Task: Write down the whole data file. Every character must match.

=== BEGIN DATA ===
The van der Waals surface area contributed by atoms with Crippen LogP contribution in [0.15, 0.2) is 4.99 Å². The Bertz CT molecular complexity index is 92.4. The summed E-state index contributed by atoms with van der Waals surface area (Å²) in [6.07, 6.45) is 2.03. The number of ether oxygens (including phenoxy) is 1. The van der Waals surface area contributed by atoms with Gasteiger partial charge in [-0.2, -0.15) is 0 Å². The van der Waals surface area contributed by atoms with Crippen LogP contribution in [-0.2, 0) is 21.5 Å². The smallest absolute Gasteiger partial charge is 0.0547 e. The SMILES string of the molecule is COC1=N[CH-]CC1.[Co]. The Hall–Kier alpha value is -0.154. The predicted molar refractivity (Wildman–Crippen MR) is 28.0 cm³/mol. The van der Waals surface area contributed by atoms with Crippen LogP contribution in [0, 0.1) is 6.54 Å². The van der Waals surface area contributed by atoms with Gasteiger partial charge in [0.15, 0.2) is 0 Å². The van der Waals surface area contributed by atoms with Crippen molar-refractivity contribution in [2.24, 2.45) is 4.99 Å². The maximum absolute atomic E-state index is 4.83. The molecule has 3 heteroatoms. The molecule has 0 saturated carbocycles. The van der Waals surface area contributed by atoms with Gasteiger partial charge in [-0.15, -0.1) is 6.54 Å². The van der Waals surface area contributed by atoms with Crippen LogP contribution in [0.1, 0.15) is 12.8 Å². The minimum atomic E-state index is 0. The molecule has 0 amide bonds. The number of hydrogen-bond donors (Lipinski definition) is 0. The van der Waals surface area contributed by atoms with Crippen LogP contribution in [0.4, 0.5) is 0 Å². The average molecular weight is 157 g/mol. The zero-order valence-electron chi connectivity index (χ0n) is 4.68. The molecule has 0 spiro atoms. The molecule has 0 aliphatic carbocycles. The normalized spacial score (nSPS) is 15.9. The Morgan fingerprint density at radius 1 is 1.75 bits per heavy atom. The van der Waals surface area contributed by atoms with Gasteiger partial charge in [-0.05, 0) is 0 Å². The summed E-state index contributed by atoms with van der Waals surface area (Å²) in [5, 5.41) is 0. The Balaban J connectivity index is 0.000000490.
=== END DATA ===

The van der Waals surface area contributed by atoms with Crippen LogP contribution in [0.15, 0.2) is 4.99 Å². The Bertz CT molecular complexity index is 92.4. The summed E-state index contributed by atoms with van der Waals surface area (Å²) in [6.07, 6.45) is 2.03. The number of ether oxygens (including phenoxy) is 1. The van der Waals surface area contributed by atoms with Gasteiger partial charge in [-0.2, -0.15) is 0 Å². The van der Waals surface area contributed by atoms with Crippen LogP contribution in [-0.2, 0) is 21.5 Å². The smallest absolute Gasteiger partial charge is 0.0547 e. The SMILES string of the molecule is COC1=N[CH-]CC1.[Co]. The Hall–Kier alpha value is -0.154. The predicted molar refractivity (Wildman–Crippen MR) is 28.0 cm³/mol. The van der Waals surface area contributed by atoms with Crippen LogP contribution in [0, 0.1) is 6.54 Å². The van der Waals surface area contributed by atoms with Gasteiger partial charge in [0.15, 0.2) is 0 Å². The van der Waals surface area contributed by atoms with Crippen molar-refractivity contribution in [2.24, 2.45) is 4.99 Å². The maximum absolute atomic E-state index is 4.83. The molecule has 3 heteroatoms. The molecule has 0 saturated carbocycles. The van der Waals surface area contributed by atoms with Gasteiger partial charge in [-0.15, -0.1) is 6.54 Å². The van der Waals surface area contributed by atoms with Crippen LogP contribution in [0.1, 0.15) is 12.8 Å². The minimum atomic E-state index is 0. The molecule has 0 amide bonds. The number of hydrogen-bond donors (Lipinski definition) is 0. The van der Waals surface area contributed by atoms with Crippen LogP contribution in [0.4, 0.5) is 0 Å². The average molecular weight is 157 g/mol. The zero-order valence-electron chi connectivity index (χ0n) is 4.68. The molecule has 0 spiro atoms. The molecule has 0 aliphatic carbocycles. The normalized spacial score (nSPS) is 15.9. The Morgan fingerprint density at radius 1 is 1.75 bits per heavy atom. The van der Waals surface area contributed by atoms with Gasteiger partial charge in [-0.05, 0) is 0 Å². The summed E-state index contributed by atoms with van der Waals surface area (Å²) in [5, 5.41) is 0. The Balaban J connectivity index is 0.000000490.